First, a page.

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Articles Posted in self-employment tax

Everyone, from small business owners to independent contractors, knows there some extremely specific advantages to incorporating. Not only do you receive some protection in case of liability, since the business is held liable, instead of you – the individual owner – (although this depends largely on the circumstances, of course), but incorporating also sets you up to be eligible for plenty of tax breaks.

Since different types of corporations are taxed at varying rates, they are also eligible for many tax breaks that individuals are not. Without a doubt, sifting through the incorporation paperwork may help you quite a bit when filing your yearly federal and state tax returns. But overall, there are five main ways that you can save money on your taxes, simply by incorporating your business. So, you need to be aware of the following advantages when making any big decisions:

1) You Won’t Have to Pay Self-Employment Tax

If you are employed, your boss probably pays many of your taxes for you. Your pay stubs will show withholding for federal income tax, Medicare, and FICA. At the end of the year, you will receive a W-2 showing your total earnings from your job and the total amount of taxes withheld. Self-employed people must also pay these taxes, and they have to handle all of the details themselves. To understand whether you have to pay the self-employment tax, you need to determine whether you are “self-employed” for federal tax purposes, and whether you make enough from self-employment to need to pay the tax. Our Los Angeles tax advisors can help you assess these factors.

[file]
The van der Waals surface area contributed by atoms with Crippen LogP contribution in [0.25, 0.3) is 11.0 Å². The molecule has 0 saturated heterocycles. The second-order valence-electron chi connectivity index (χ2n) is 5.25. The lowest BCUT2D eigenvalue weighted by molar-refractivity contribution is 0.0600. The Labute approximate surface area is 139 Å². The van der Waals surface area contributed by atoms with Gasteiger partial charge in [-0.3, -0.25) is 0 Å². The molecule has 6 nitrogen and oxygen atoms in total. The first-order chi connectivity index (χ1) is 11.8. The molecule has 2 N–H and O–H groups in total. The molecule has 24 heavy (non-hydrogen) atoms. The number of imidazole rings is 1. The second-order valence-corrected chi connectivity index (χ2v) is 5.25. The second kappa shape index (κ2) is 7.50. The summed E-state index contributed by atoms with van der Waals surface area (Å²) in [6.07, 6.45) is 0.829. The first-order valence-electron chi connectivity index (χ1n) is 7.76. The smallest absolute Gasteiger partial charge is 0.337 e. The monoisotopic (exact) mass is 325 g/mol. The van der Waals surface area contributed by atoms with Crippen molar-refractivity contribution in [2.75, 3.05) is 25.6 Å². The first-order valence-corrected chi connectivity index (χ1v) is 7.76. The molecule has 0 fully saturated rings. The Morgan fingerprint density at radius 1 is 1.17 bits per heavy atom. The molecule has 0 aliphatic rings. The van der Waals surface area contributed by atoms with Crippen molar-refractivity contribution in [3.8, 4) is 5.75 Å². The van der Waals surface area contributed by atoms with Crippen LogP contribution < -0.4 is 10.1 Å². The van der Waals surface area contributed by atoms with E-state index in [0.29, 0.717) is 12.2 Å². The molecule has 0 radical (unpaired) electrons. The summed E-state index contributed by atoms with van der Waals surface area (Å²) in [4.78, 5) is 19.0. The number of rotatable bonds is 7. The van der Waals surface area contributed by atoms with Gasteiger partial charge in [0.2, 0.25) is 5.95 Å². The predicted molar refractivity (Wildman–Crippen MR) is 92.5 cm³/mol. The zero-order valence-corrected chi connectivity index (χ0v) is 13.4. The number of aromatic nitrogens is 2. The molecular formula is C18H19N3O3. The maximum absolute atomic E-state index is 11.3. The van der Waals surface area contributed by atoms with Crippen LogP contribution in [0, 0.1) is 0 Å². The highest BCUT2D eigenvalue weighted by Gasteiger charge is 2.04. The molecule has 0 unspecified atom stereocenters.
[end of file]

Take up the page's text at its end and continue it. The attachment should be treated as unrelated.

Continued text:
What Is the Self-Employment Tax?

It might be easiest to define the self-employment tax by comparing it to the taxes paid by employed persons. A typical employee has two types of tax withheld from their paychecks. The first is their individual federal income tax withholding. The amount that their employer withholds from each paycheck is based on the information they provided on Form W-4.

The other type of tax, commonly known as “payroll tax,” goes towards Social Security and Medicare. The Social Security portion is often known as the FICA tax, after the Federal Insurance Contributions Act. The employer withholds the following percentages of the employee’s gross wages:
– 6.2% for Social Security; and
– 1.45% for Medicare
The employer must match these amounts. While the employee pays 7.65 percent of their paycheck, the total amount received by the government equals 15.3 percent.

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